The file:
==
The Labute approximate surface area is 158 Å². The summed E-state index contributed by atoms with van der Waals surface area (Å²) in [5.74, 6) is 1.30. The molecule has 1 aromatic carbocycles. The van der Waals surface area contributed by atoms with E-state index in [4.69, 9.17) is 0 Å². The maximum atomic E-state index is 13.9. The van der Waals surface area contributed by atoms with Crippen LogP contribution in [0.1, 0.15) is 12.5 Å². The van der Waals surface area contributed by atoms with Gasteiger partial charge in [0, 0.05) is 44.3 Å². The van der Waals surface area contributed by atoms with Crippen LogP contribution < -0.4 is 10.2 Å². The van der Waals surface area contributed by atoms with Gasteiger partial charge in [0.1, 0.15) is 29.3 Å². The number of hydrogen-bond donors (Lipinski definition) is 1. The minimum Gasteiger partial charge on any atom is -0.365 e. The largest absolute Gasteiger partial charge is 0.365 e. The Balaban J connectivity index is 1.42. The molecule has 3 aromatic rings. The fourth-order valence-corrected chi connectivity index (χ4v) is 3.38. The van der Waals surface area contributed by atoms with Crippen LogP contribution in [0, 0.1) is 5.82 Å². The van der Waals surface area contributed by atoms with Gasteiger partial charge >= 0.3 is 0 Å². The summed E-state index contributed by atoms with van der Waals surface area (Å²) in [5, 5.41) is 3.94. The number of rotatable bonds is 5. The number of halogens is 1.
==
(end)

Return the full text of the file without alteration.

The Labute approximate surface area is 158 Å². The summed E-state index contributed by atoms with van der Waals surface area (Å²) in [5.74, 6) is 1.30. The molecule has 1 aromatic carbocycles. The van der Waals surface area contributed by atoms with E-state index in [4.69, 9.17) is 0 Å². The maximum atomic E-state index is 13.9. The van der Waals surface area contributed by atoms with Crippen LogP contribution in [0.1, 0.15) is 12.5 Å². The van der Waals surface area contributed by atoms with Gasteiger partial charge in [0, 0.05) is 44.3 Å². The van der Waals surface area contributed by atoms with Crippen LogP contribution < -0.4 is 10.2 Å². The van der Waals surface area contributed by atoms with Gasteiger partial charge in [0.1, 0.15) is 29.3 Å². The number of hydrogen-bond donors (Lipinski definition) is 1. The minimum Gasteiger partial charge on any atom is -0.365 e. The largest absolute Gasteiger partial charge is 0.365 e. The Balaban J connectivity index is 1.42. The molecule has 3 aromatic rings. The fourth-order valence-corrected chi connectivity index (χ4v) is 3.38. The van der Waals surface area contributed by atoms with Crippen LogP contribution in [0, 0.1) is 5.82 Å². The van der Waals surface area contributed by atoms with Gasteiger partial charge >= 0.3 is 0 Å². The summed E-state index contributed by atoms with van der Waals surface area (Å²) in [5, 5.41) is 3.94. The number of rotatable bonds is 5. The number of halogens is 1.